CARICOM countries to get rid of incandescent bulbs

Caribbean Community (CARICOM) countries are expected to complete the phase out of the use of the old incandescent bulbs by September this year, the Guyana-based CARICOM Secretariat announced Wednesday.

Objective is more energy efficiency

The Secretariat said the regional countries are undertaking the project to become more energy efficient, on the basis of a mandate from the CARICOM Energy Ministers.

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Plans for the phase out program are now being developed by the CARICOM Secretariat and the CARICOM Regional Organization for Standards and Quality (CROSQ).

The program will include a roadmap to reduce the import and sale of incandescent light bulbs within the region and guide and support countries in the establishment of regulations and actions for the phasing out exercise.

Phase out period begins Jan. 2019

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“If all goes according to the plan, incandescent bulbs will gradually be phased-out as energy efficiency standards for lighting are phased-in. The phase-out schedule could begin as early as January 2019 with the 100-watt incandescent bulbs, with further restrictions on smaller lamp sizes entering into force in incremental stages over a number of years,” the Secretariat noted.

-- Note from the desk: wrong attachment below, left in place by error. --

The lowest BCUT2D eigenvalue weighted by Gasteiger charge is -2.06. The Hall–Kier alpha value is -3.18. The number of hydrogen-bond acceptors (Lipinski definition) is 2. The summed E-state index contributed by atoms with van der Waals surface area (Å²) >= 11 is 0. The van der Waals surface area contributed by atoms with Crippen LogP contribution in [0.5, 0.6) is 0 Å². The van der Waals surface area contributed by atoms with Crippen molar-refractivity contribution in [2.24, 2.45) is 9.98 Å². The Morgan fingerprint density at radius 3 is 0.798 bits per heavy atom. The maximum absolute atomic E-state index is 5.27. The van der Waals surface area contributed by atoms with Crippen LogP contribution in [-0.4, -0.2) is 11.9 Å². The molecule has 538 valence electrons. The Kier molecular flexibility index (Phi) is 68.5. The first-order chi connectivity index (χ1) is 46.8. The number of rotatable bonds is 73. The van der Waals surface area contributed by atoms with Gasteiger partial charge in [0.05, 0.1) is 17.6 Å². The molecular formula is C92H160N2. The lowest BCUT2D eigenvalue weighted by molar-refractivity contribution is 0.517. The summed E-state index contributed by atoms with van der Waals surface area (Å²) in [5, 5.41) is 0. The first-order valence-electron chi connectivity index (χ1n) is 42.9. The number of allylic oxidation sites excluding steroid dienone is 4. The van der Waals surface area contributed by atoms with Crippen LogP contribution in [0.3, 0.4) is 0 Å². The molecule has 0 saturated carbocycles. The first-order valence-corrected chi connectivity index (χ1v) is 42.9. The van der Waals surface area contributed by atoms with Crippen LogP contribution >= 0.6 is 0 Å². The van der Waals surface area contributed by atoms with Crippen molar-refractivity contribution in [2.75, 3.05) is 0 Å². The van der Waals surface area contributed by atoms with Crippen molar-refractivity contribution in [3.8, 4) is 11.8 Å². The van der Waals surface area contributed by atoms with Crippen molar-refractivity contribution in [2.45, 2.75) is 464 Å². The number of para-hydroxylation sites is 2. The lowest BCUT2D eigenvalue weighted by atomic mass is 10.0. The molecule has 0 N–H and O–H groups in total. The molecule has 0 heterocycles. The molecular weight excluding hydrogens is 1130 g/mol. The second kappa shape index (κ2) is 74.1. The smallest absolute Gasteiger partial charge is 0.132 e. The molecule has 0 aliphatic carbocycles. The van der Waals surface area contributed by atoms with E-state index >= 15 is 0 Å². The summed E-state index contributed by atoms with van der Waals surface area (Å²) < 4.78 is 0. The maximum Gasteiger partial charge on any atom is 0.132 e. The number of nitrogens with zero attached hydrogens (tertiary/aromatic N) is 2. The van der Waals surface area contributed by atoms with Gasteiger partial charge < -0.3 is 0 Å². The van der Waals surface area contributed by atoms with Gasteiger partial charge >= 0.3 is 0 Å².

The decision to develop the phase-out program was taken at the recently-concluded meeting of CARICOM Energy Ministers as part of the menu of quality measures that are being undertaken to steer the Community towards energy efficiency and sector regulation.

Been around for over 130 years

The incandescent light bulbs have existed for 130 years and are inefficient because they waste most of their energy. They are very cheap to manufacture and purchase, but only five per cent of the input power is converted into visible light, with the remainder converted into waste heat.

Cuba was the first country in the world to successfully complete the phase-out of incandescent bulbs. In 2007, the Caribbean country banned the import and sale of incandescent bulbs and implemented a program for their direct substitution with CFLs in households.

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